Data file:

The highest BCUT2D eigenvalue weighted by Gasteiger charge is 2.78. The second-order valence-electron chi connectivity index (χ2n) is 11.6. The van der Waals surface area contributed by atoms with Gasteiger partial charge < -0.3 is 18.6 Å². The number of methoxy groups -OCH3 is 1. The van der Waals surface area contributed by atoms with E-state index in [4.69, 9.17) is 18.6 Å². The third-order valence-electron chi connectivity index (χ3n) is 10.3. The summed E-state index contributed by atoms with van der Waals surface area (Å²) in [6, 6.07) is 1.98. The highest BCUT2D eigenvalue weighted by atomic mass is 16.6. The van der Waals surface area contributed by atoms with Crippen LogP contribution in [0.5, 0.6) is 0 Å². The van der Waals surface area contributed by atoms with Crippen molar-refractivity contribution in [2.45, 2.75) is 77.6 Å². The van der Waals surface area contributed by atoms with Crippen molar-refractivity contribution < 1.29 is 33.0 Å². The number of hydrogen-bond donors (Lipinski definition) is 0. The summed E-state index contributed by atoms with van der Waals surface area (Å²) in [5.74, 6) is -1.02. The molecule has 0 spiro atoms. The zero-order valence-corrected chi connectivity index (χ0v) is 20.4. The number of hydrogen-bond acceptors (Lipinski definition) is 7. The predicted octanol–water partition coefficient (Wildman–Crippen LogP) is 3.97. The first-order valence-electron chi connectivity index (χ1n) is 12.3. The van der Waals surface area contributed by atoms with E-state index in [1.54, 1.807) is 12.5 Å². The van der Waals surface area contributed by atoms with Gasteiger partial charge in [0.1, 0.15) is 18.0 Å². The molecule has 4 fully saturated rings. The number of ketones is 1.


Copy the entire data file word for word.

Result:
The highest BCUT2D eigenvalue weighted by Gasteiger charge is 2.78. The second-order valence-electron chi connectivity index (χ2n) is 11.6. The van der Waals surface area contributed by atoms with Gasteiger partial charge < -0.3 is 18.6 Å². The number of methoxy groups -OCH3 is 1. The van der Waals surface area contributed by atoms with E-state index in [4.69, 9.17) is 18.6 Å². The third-order valence-electron chi connectivity index (χ3n) is 10.3. The summed E-state index contributed by atoms with van der Waals surface area (Å²) in [6, 6.07) is 1.98. The highest BCUT2D eigenvalue weighted by atomic mass is 16.6. The van der Waals surface area contributed by atoms with Crippen LogP contribution in [0.5, 0.6) is 0 Å². The van der Waals surface area contributed by atoms with Crippen molar-refractivity contribution in [2.45, 2.75) is 77.6 Å². The van der Waals surface area contributed by atoms with Crippen molar-refractivity contribution < 1.29 is 33.0 Å². The number of hydrogen-bond donors (Lipinski definition) is 0. The summed E-state index contributed by atoms with van der Waals surface area (Å²) in [5.74, 6) is -1.02. The molecule has 0 spiro atoms. The zero-order valence-corrected chi connectivity index (χ0v) is 20.4. The number of hydrogen-bond acceptors (Lipinski definition) is 7. The predicted octanol–water partition coefficient (Wildman–Crippen LogP) is 3.97. The first-order valence-electron chi connectivity index (χ1n) is 12.3. The van der Waals surface area contributed by atoms with E-state index in [1.54, 1.807) is 12.5 Å². The van der Waals surface area contributed by atoms with Gasteiger partial charge in [0.1, 0.15) is 18.0 Å². The molecule has 4 fully saturated rings. The number of ketones is 1.